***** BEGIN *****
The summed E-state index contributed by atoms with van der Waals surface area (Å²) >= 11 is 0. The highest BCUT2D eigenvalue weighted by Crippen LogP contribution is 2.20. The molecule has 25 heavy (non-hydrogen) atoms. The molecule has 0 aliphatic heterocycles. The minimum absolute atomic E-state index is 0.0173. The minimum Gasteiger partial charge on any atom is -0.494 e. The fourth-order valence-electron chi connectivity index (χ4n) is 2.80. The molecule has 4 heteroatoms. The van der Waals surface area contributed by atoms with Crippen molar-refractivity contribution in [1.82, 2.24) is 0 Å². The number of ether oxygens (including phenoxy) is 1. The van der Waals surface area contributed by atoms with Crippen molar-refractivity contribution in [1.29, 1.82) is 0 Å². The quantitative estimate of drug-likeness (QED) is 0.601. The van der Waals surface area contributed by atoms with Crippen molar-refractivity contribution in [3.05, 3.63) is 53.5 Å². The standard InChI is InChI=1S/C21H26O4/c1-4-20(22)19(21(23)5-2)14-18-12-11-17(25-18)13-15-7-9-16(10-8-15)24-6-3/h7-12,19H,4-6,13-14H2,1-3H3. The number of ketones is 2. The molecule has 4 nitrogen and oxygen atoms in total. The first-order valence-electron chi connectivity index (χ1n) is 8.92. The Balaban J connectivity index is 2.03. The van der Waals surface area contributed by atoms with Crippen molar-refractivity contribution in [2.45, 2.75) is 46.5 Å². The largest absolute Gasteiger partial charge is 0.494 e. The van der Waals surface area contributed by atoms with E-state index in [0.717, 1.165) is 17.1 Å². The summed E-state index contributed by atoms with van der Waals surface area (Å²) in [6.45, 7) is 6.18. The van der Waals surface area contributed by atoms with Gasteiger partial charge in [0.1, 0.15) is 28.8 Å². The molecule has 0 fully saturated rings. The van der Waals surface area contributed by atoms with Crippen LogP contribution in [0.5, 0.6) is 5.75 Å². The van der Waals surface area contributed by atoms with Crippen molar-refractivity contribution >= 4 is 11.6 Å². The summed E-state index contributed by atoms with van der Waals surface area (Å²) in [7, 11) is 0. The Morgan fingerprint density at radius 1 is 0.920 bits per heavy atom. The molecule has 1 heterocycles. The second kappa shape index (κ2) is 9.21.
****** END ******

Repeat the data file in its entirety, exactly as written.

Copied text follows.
The summed E-state index contributed by atoms with van der Waals surface area (Å²) >= 11 is 0. The highest BCUT2D eigenvalue weighted by Crippen LogP contribution is 2.20. The molecule has 25 heavy (non-hydrogen) atoms. The molecule has 0 aliphatic heterocycles. The minimum absolute atomic E-state index is 0.0173. The minimum Gasteiger partial charge on any atom is -0.494 e. The fourth-order valence-electron chi connectivity index (χ4n) is 2.80. The molecule has 4 heteroatoms. The van der Waals surface area contributed by atoms with Crippen molar-refractivity contribution in [1.82, 2.24) is 0 Å². The number of ether oxygens (including phenoxy) is 1. The van der Waals surface area contributed by atoms with Crippen molar-refractivity contribution in [1.29, 1.82) is 0 Å². The quantitative estimate of drug-likeness (QED) is 0.601. The van der Waals surface area contributed by atoms with Crippen molar-refractivity contribution in [3.05, 3.63) is 53.5 Å². The standard InChI is InChI=1S/C21H26O4/c1-4-20(22)19(21(23)5-2)14-18-12-11-17(25-18)13-15-7-9-16(10-8-15)24-6-3/h7-12,19H,4-6,13-14H2,1-3H3. The number of ketones is 2. The molecule has 4 nitrogen and oxygen atoms in total. The first-order valence-electron chi connectivity index (χ1n) is 8.92. The Balaban J connectivity index is 2.03. The van der Waals surface area contributed by atoms with Crippen molar-refractivity contribution in [2.45, 2.75) is 46.5 Å². The largest absolute Gasteiger partial charge is 0.494 e. The van der Waals surface area contributed by atoms with E-state index in [0.717, 1.165) is 17.1 Å². The summed E-state index contributed by atoms with van der Waals surface area (Å²) in [6.45, 7) is 6.18. The van der Waals surface area contributed by atoms with Gasteiger partial charge in [0.1, 0.15) is 28.8 Å². The molecule has 0 fully saturated rings. The van der Waals surface area contributed by atoms with Crippen LogP contribution in [0.5, 0.6) is 5.75 Å². The van der Waals surface area contributed by atoms with Crippen molar-refractivity contribution >= 4 is 11.6 Å². The summed E-state index contributed by atoms with van der Waals surface area (Å²) in [7, 11) is 0. The Morgan fingerprint density at radius 1 is 0.920 bits per heavy atom. The molecule has 1 heterocycles. The second kappa shape index (κ2) is 9.21.